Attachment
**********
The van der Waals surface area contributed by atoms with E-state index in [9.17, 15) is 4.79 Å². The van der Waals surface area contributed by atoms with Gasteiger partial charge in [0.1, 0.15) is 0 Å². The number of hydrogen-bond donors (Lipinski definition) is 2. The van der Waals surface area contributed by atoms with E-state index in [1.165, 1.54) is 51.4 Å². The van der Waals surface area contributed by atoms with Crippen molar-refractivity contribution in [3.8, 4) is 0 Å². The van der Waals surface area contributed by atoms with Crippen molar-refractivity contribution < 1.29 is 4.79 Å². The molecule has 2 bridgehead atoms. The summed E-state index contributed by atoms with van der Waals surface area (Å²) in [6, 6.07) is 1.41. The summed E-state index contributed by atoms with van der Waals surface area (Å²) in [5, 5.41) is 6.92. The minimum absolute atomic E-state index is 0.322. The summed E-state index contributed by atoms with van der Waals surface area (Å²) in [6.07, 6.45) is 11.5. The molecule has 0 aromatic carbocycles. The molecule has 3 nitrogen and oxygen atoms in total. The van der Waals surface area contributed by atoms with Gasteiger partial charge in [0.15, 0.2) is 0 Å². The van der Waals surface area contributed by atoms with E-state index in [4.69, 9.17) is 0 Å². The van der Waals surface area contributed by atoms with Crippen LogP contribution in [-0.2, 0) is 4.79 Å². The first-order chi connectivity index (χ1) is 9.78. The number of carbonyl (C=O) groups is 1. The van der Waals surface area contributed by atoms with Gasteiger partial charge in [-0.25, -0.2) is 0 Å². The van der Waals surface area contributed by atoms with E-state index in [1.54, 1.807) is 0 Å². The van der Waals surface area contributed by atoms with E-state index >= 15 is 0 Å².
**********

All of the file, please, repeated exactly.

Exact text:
The van der Waals surface area contributed by atoms with E-state index in [9.17, 15) is 4.79 Å². The van der Waals surface area contributed by atoms with Gasteiger partial charge in [0.1, 0.15) is 0 Å². The number of hydrogen-bond donors (Lipinski definition) is 2. The van der Waals surface area contributed by atoms with E-state index in [1.165, 1.54) is 51.4 Å². The van der Waals surface area contributed by atoms with Crippen molar-refractivity contribution in [3.8, 4) is 0 Å². The van der Waals surface area contributed by atoms with Crippen molar-refractivity contribution < 1.29 is 4.79 Å². The molecule has 2 bridgehead atoms. The summed E-state index contributed by atoms with van der Waals surface area (Å²) in [6, 6.07) is 1.41. The summed E-state index contributed by atoms with van der Waals surface area (Å²) in [5, 5.41) is 6.92. The minimum absolute atomic E-state index is 0.322. The summed E-state index contributed by atoms with van der Waals surface area (Å²) in [6.07, 6.45) is 11.5. The molecule has 0 aromatic carbocycles. The molecule has 3 nitrogen and oxygen atoms in total. The van der Waals surface area contributed by atoms with Gasteiger partial charge in [0.15, 0.2) is 0 Å². The van der Waals surface area contributed by atoms with E-state index in [4.69, 9.17) is 0 Å². The van der Waals surface area contributed by atoms with Crippen LogP contribution in [-0.2, 0) is 4.79 Å². The first-order chi connectivity index (χ1) is 9.78. The number of carbonyl (C=O) groups is 1. The van der Waals surface area contributed by atoms with Gasteiger partial charge in [-0.25, -0.2) is 0 Å². The van der Waals surface area contributed by atoms with E-state index in [1.54, 1.807) is 0 Å². The van der Waals surface area contributed by atoms with E-state index >= 15 is 0 Å².